One method to analyze gene expression is to conduct transcript profile analysis using the Affymetrix GeneChip™ Human Genome U133A 2.0 Array, which represents 14,500 well-characterized human genes. The inventors recognize that this array provides coverage of well-substantiated genes in the transcribed human genome and its more compact size, compared to the previous UG-U133A array, allows for reduced sample volume and increased accuracy. Affymetrix approved reagents and protocols in conjunction with the UG133A array can be utilized to determine transcript-wide profiles for each treatment group (Agilent Technologies, Wilmington, Del.).

One way to determine the pleiotropic impact of SRC-3 bishRNAs on cancer cell growth pathways and its effectiveness in a cell culture-based breast cancer combination chemotherapy paradigm is to electroporate cells with the three established bishSRC-3 vectors (FIG. 3) and treat with tamoxifen or ethanol vehicle (MCF-7 and BT-474) or herceptin (SKBr3R) 72 hours later to look at changes in expression in response to tamoxifen or herceptin treatment in the presence of the bishSRC-3 vectors; eight hours after this, cells can be harvested and RNA extracted for analysis. One way to determine significantly regulated genes is to determine the Log 2 ratio expression differences (upregulated and downregulated) between bishSRC-3 and control cells.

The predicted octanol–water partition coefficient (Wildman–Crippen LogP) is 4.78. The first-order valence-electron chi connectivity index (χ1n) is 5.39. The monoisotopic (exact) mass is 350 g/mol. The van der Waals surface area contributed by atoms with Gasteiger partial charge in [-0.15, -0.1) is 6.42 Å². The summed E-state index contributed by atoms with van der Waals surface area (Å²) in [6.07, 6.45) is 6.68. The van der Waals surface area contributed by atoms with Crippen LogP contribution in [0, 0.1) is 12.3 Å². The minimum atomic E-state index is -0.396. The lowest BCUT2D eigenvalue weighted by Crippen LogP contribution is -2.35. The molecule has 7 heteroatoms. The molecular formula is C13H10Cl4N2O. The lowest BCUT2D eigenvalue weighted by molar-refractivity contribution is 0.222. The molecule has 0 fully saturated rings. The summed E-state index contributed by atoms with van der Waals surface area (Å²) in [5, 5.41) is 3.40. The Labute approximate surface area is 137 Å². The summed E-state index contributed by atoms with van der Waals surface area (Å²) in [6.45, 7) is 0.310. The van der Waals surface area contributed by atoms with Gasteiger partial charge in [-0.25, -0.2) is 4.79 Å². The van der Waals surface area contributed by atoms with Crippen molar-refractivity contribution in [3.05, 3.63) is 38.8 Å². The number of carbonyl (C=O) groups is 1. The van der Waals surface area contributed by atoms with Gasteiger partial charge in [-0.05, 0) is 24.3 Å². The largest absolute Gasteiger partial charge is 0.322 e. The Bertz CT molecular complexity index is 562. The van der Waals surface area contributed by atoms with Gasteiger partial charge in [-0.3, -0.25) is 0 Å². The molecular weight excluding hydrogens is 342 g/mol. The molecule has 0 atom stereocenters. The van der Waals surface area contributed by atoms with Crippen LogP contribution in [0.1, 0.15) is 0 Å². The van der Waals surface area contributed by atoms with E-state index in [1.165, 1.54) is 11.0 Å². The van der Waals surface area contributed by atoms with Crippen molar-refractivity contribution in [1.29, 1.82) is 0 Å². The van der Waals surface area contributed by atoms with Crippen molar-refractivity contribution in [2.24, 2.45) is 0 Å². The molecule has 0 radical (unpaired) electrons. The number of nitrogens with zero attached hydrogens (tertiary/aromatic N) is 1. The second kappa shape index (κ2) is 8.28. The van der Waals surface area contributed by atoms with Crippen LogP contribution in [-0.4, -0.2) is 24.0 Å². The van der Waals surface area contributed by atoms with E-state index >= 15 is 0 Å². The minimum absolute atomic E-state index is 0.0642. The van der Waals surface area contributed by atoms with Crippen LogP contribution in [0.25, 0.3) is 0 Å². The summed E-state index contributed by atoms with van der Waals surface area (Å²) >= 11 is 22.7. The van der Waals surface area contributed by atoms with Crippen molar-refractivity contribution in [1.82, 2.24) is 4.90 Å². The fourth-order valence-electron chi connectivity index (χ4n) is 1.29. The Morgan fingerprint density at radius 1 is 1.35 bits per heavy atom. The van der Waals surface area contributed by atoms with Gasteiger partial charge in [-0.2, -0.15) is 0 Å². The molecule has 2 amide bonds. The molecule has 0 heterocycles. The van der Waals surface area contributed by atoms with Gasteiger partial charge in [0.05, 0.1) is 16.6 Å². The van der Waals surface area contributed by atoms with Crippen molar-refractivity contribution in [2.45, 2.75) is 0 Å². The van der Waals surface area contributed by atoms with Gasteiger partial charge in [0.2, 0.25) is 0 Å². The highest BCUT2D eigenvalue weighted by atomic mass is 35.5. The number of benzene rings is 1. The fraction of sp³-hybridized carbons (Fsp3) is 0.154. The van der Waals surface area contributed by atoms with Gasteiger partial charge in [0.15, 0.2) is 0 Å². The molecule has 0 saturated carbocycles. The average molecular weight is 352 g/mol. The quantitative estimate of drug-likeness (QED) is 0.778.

The cell lines discussed above can be electroporated as a batch with either bishSRC-3 or its pUMVC3 control vector and then plated into 96-well plates; and these cells are treated with estradiol, tamoxifen (MCF-7 and BT-474 cells) or herceptin (SKBr3R cells). Two, four and six days later, cell growth is determined using a MTS assay (Promega) according to the manufacturer's instructions. Cell apoptosis is determined using an activated caspase activity assay (ApopTag fluorimetric caspases assay kit, Roche). Mitotracker™ (Invitrogen) staining of the same cells will be used to identify compounds that interfere with mitochondrial function.

One way to determination of off-target effects of bishSRC-3s is to generate dose-response curve data for each of the bishSRC-3 vectors to determine the maximum effective doses and the differences in these dose levels with the ability to interfere with SRC-3 coactivator biology. The present inventors recognize that in order to reduce the odds of targeting other genes, BLAST analyses of the bishSRC-3 sequences can be performed, and that RT-PCR quantitation of potentially targeted genes can be performed to verify that they are not targeted by these vectors. The present inventors also recognize that microarray analyses of the bishSRC-3 treated cell lines reveals patterns of gene expression consistent with the loss of SRC-3 expression that distinct from general shRNA toxicity.